A version of the report was leaked decades ago, and its conclusions are not a surprise: The junta planned for an easy occupation, gambling the US would support them and Britain would simply let the islands fall into Argentine hands. Then Argentina's ill-equipped army had to scramble into a war footing after Margaret Thatcher sent a task force 8,000 milesinto the South Atlantic to take the islands back.
The report confirms Argentine soldiers were sent from the subtropics into winter conditions without proper clothing, food or weapons, and were treated as cannon fodder by their own officers - pushed into battle without having had basic training in weaponry and combat.
"Troops weren't adapted or equipped to handle the weather or the living conditions," and yet they had to face "a highly equipped and trained enemy," the report concluded. "Military commanders encouraged the preconceived notion that there would be no armed conflict, and that the situation would be resolved diplomatically, which affected the morale of the forces and their readiness for combat."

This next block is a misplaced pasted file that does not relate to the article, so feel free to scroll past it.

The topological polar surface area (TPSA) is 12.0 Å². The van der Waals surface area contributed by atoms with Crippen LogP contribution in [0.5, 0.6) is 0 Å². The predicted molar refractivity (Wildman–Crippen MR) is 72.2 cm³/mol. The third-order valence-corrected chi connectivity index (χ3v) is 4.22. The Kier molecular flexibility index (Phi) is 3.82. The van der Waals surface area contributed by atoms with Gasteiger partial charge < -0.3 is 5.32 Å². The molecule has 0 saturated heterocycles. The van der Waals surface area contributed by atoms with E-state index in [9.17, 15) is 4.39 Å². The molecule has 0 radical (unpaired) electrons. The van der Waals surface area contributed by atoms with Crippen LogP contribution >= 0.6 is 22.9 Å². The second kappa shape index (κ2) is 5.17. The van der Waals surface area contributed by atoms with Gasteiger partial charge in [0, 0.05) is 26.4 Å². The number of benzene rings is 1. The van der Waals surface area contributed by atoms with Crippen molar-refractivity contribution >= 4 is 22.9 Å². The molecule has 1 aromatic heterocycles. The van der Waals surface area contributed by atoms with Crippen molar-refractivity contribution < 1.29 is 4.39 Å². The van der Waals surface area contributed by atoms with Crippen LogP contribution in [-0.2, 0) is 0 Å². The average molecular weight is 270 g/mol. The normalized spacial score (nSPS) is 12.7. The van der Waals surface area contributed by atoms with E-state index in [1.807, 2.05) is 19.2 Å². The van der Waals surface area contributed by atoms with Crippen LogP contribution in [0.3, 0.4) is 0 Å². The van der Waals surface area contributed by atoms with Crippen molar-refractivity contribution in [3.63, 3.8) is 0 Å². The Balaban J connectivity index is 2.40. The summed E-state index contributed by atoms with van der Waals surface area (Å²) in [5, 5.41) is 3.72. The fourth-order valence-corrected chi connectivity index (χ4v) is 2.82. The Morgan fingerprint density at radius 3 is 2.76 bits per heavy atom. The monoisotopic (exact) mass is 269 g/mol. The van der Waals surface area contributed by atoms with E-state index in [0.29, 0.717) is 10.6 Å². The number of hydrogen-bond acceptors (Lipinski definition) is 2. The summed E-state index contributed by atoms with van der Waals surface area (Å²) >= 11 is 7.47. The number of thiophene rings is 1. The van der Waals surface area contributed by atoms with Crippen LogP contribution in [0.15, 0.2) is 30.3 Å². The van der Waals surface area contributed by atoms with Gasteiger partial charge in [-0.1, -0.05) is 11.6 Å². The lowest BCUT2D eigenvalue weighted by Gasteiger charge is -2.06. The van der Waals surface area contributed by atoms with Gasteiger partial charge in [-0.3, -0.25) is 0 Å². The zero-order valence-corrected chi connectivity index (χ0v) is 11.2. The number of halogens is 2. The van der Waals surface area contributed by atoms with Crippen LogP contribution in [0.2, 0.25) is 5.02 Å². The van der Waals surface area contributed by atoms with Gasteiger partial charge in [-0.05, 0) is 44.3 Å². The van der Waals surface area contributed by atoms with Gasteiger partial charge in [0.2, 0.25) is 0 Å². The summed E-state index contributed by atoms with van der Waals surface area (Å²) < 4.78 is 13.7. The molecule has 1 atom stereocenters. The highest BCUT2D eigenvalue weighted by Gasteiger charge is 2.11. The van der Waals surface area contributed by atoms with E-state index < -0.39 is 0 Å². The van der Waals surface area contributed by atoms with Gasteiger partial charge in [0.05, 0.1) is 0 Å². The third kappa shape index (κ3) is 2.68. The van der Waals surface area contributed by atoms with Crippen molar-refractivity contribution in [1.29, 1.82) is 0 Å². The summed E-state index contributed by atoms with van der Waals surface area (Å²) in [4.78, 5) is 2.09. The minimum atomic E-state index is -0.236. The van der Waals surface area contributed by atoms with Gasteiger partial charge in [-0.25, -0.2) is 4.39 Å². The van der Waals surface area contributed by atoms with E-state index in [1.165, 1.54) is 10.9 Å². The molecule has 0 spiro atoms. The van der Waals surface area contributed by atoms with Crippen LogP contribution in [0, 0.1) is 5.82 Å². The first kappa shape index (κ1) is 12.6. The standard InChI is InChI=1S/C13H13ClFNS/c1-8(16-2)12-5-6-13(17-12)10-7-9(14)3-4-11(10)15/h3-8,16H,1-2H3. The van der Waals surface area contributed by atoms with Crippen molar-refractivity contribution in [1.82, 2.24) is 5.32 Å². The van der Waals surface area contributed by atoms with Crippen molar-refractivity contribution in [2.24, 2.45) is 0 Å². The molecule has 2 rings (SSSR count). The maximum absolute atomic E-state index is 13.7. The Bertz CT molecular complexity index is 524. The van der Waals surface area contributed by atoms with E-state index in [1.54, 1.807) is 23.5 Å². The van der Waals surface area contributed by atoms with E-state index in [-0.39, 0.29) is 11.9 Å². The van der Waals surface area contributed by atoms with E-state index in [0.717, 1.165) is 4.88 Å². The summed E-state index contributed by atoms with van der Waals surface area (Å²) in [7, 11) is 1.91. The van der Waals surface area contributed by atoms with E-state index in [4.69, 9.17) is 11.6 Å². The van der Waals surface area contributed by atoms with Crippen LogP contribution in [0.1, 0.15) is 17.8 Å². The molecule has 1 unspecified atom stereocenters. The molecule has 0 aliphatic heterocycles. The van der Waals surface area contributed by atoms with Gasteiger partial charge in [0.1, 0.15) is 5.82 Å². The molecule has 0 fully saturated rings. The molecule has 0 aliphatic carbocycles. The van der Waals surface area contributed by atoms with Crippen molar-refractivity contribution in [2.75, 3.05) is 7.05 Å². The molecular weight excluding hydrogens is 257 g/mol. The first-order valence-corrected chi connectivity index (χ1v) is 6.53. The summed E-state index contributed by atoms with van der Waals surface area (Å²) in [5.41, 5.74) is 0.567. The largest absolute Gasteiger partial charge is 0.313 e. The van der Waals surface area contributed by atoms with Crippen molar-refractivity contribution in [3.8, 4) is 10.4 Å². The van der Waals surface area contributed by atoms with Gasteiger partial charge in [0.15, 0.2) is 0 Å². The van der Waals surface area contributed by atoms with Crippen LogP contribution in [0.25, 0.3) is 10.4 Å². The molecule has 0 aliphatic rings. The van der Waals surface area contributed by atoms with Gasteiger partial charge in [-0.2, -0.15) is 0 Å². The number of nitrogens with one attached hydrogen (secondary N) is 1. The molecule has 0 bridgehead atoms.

The Argentine occupation began on April 2, 1982, and ended 74 days later with British troops crushing the ill-prepared Argentines, at the cost of more than 900 lives.
Tensions have increased between Buenos Aires and London ahead of the 30th anniversary. Argentina says Britain has violated treaties and United Nations resolutions by militarizing the South Atlantic. It has sought to isolate Britain and the islands by barring trade, ships and planes from adjacent Argentine territory, and has gained diplomatic support across Latin America.
Retired Colonel Augusto Rattenbach, whose father, General Benjamin Rattenbach, co-authored the report, said releasing it is important for moral as well as historical reasons.
War, he said, "is not the right way to solve these problems - diplomacy is."